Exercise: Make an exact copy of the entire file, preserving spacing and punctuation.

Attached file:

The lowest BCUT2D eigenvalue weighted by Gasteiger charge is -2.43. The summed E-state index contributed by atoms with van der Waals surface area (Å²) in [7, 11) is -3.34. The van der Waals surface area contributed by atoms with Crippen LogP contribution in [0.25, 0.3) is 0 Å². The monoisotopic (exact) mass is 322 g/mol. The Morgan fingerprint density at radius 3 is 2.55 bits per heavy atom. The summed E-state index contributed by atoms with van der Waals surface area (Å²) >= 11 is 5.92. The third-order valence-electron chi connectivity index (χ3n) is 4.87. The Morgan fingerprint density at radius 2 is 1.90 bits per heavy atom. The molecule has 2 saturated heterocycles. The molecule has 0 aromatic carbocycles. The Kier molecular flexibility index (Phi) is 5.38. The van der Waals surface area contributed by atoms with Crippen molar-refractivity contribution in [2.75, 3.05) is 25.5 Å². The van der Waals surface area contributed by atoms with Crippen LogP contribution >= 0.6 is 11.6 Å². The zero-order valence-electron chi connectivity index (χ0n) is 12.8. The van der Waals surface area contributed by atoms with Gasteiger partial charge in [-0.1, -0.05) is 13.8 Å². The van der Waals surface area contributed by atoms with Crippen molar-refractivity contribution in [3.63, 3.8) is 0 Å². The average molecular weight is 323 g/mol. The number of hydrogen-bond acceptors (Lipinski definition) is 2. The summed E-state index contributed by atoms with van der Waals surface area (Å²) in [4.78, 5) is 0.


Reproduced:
The lowest BCUT2D eigenvalue weighted by Gasteiger charge is -2.43. The summed E-state index contributed by atoms with van der Waals surface area (Å²) in [7, 11) is -3.34. The van der Waals surface area contributed by atoms with Crippen LogP contribution in [0.25, 0.3) is 0 Å². The monoisotopic (exact) mass is 322 g/mol. The Morgan fingerprint density at radius 3 is 2.55 bits per heavy atom. The summed E-state index contributed by atoms with van der Waals surface area (Å²) >= 11 is 5.92. The third-order valence-electron chi connectivity index (χ3n) is 4.87. The Morgan fingerprint density at radius 2 is 1.90 bits per heavy atom. The molecule has 2 saturated heterocycles. The molecule has 0 aromatic carbocycles. The Kier molecular flexibility index (Phi) is 5.38. The van der Waals surface area contributed by atoms with Crippen molar-refractivity contribution in [2.75, 3.05) is 25.5 Å². The van der Waals surface area contributed by atoms with Crippen LogP contribution >= 0.6 is 11.6 Å². The zero-order valence-electron chi connectivity index (χ0n) is 12.8. The van der Waals surface area contributed by atoms with Gasteiger partial charge in [-0.1, -0.05) is 13.8 Å². The van der Waals surface area contributed by atoms with Crippen molar-refractivity contribution in [3.63, 3.8) is 0 Å². The average molecular weight is 323 g/mol. The number of hydrogen-bond acceptors (Lipinski definition) is 2. The summed E-state index contributed by atoms with van der Waals surface area (Å²) in [4.78, 5) is 0.